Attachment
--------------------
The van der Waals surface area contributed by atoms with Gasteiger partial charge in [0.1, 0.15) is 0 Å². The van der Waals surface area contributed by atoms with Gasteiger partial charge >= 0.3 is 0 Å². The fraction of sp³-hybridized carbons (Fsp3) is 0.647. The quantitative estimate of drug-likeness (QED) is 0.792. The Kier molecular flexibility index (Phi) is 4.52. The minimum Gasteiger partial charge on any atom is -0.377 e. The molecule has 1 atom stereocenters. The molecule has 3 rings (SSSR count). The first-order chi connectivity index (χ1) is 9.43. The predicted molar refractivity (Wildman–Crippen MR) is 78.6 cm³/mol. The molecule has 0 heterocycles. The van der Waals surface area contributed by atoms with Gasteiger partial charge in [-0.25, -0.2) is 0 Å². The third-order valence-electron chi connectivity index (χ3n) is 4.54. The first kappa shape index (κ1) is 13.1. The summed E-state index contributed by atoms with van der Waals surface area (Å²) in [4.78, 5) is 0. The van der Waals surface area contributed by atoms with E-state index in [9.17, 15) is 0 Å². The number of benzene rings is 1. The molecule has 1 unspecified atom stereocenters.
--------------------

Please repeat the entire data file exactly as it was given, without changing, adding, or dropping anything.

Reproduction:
The van der Waals surface area contributed by atoms with Gasteiger partial charge in [0.1, 0.15) is 0 Å². The van der Waals surface area contributed by atoms with Gasteiger partial charge >= 0.3 is 0 Å². The fraction of sp³-hybridized carbons (Fsp3) is 0.647. The quantitative estimate of drug-likeness (QED) is 0.792. The Kier molecular flexibility index (Phi) is 4.52. The minimum Gasteiger partial charge on any atom is -0.377 e. The molecule has 1 atom stereocenters. The molecule has 3 rings (SSSR count). The first-order chi connectivity index (χ1) is 9.43. The predicted molar refractivity (Wildman–Crippen MR) is 78.6 cm³/mol. The molecule has 0 heterocycles. The van der Waals surface area contributed by atoms with Gasteiger partial charge in [-0.25, -0.2) is 0 Å². The third-order valence-electron chi connectivity index (χ3n) is 4.54. The first kappa shape index (κ1) is 13.1. The summed E-state index contributed by atoms with van der Waals surface area (Å²) in [4.78, 5) is 0. The van der Waals surface area contributed by atoms with E-state index in [9.17, 15) is 0 Å². The number of benzene rings is 1. The molecule has 1 unspecified atom stereocenters.